As a first-generation Mexican American, Ana Zermeño Campos grew up speaking Spanish at home with her immigrant parents and four siblings. From grade school to high school — and now in college — she learned all subject matter in English.
“When we started school, we were introduced to a culture that was very different from the one we were used to, as well as a language our parents always struggled to comprehend,” Zermeño Campos shared.
But now Zermeño Campos, a first-generation bilingual student and child and adolescent studies major at Cal State Fullerton, created a mathematics lesson plan in Spanish through Project AMIELA.
Project AMIELA partners bilingual faculty mentors with bilingual students in their discipline to co-design a lesson plan delivered in a language other than English. This effort is a way to promote a plurilingual campus where Spanish and other world languages are heard, spoken and learned through different subjects.
With the support of a new $67,000 award from CSUF’s Scott-Jewett Fund for Student Success and Innovation, the project is expanding across disciplines and majors, as well as languages spoken on campus, such as Vietnamese, Korean, Mandarin, Farsi, Hindi and Pashto. It is one of 11 campus programs receiving support this year from the $40 million Scott-Jewett gift to the university.
Julián Jefferies, associate professor of literacy and reading education, and Fernando Rodríguez-Valls, professor of secondary education, are coordinating Project AMIELA. The project’s name means “Learning My Language in My Discipline in Spanish,” or “Aprendiendo Mi Idioma en la Asignatura.”
“We want to empower plurilingual students to use their linguistic repertoires fully. We designed this program to value and embrace the plurilingual skills many undergraduate students bring to CSUF,” said Rodríguez-Valls, originally from Spain.
Zermeño Campos created a lesson plan as part of a math course for elementary teachers with mentor Armando Martínez-Cruz, professor of mathematics. She gained insight on developing mathematical terms and concepts in Spanish, added Zermeño Campos, who aspires to become an elementary teacher.
“We are building learning environments where students’ identity is recognized, and learning includes students’ culture, language and family contexts,” said Martínez-Cruz, born and raised in Mexico City and whose work includes mathematics teacher education. “Powerful learning occurs when teaching methods include students’ home language, which is part of their identity and a meaningful asset.”
To date, faculty members from biological science, business, engineering and mathematics have worked with 56 students to develop lesson plans in Spanish — from learning about infectious diseases to discussing gas prices.
Since the project started in spring 2020, it has been funded through California State University’s Mathematics and Science Teacher Initiative, which limited the scope to working with Spanish-speaking faculty members in STEM (science, technology, engineering and mathematics) disciplines, Jefferies said.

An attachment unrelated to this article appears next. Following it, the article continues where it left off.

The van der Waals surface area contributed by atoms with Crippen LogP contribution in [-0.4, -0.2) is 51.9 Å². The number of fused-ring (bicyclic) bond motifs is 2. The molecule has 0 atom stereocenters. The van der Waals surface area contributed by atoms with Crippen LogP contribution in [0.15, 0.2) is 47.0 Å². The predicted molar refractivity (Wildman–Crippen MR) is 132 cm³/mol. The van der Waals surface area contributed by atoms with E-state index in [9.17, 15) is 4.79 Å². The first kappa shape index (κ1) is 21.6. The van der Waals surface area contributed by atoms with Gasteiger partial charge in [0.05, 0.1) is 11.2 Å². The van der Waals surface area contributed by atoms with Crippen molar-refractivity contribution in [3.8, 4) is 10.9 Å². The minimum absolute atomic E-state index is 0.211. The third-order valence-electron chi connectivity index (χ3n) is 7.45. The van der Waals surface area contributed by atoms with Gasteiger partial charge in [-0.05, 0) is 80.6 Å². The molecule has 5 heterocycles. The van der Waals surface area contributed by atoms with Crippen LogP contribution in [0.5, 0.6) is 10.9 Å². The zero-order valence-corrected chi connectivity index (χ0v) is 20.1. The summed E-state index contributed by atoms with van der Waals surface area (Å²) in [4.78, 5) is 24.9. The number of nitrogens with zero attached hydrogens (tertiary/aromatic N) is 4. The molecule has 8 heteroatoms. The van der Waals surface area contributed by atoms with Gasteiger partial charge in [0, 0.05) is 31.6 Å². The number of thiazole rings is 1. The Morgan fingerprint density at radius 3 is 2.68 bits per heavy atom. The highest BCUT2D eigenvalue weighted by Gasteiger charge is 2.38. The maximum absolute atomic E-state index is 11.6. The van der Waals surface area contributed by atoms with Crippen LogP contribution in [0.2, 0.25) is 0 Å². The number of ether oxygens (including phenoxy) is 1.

The goals of this project are to include the plurilingualism students bring to their disciplines, create a pipeline of future plurilingual educators, and increase the number of students who enter the job market empowered by their language skills in languages other than English.
Plurilingualism reaffirms the idea of language fluidity — of a person’s ability to use more than one language in communication and interaction, Rodríguez-Valls explained.
The project was inspired by Proposition 58, passed in 2016 to give California public schools more control over dual language programs and develop multiliteracy pathways for students in pre-K to higher education, Jefferies noted. At the same time, schools are seeking to hire plurilingual instructors who can teach disciplines in languages other than English.
“As students learn their disciplines in more depth, stretch their linguistic repertoires and practice the academic register of their home languages, they become motivated to become bilingual teachers,” relayed Jefferies, who immigrated to the U.S. from Argentina and is a first-generation college student.
Zermeño Campos shared that she struggled navigating between two languages and cultures as a child — and wants to change that as a bilingual teacher.
“I hope to give my future Spanish-speaking students the ability and confidence to learn any subject in the language they feel comfortable with,” said Zermeño Campos, who plans to enroll in CSUF’s combined teaching credential and master’s in education program after she earns her bachelor’s degree in May.
“Project AMIELA gave me the opportunity to refine my understanding, skills and knowledge in two languages,” she said. “It really puts into perspective how much impact it can have on younger students like the ones I hope to teach in the future.”